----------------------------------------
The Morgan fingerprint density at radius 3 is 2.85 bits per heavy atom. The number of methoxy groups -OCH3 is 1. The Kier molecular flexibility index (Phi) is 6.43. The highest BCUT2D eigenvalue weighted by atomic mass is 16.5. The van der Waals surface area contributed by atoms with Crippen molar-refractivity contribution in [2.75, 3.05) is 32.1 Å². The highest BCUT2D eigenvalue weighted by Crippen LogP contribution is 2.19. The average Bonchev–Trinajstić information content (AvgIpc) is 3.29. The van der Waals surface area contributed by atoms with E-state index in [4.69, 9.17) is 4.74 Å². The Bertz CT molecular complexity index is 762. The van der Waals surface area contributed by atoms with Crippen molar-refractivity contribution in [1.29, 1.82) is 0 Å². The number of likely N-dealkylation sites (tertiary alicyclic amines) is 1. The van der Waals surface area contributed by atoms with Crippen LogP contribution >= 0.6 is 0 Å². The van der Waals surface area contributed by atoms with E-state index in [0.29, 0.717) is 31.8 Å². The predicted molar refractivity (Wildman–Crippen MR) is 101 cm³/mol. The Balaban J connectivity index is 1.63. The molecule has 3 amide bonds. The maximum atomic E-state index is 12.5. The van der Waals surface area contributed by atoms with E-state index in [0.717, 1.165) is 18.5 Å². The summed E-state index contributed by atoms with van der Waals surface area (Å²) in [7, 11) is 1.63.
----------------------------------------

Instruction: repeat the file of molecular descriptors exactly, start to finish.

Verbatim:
The Morgan fingerprint density at radius 3 is 2.85 bits per heavy atom. The number of methoxy groups -OCH3 is 1. The Kier molecular flexibility index (Phi) is 6.43. The highest BCUT2D eigenvalue weighted by atomic mass is 16.5. The van der Waals surface area contributed by atoms with Crippen molar-refractivity contribution in [2.75, 3.05) is 32.1 Å². The highest BCUT2D eigenvalue weighted by Crippen LogP contribution is 2.19. The average Bonchev–Trinajstić information content (AvgIpc) is 3.29. The van der Waals surface area contributed by atoms with E-state index in [4.69, 9.17) is 4.74 Å². The Bertz CT molecular complexity index is 762. The van der Waals surface area contributed by atoms with Crippen molar-refractivity contribution in [1.29, 1.82) is 0 Å². The number of likely N-dealkylation sites (tertiary alicyclic amines) is 1. The van der Waals surface area contributed by atoms with Crippen LogP contribution >= 0.6 is 0 Å². The van der Waals surface area contributed by atoms with E-state index in [0.29, 0.717) is 31.8 Å². The predicted molar refractivity (Wildman–Crippen MR) is 101 cm³/mol. The Balaban J connectivity index is 1.63. The molecule has 3 amide bonds. The maximum atomic E-state index is 12.5. The van der Waals surface area contributed by atoms with E-state index in [0.717, 1.165) is 18.5 Å². The summed E-state index contributed by atoms with van der Waals surface area (Å²) in [7, 11) is 1.63.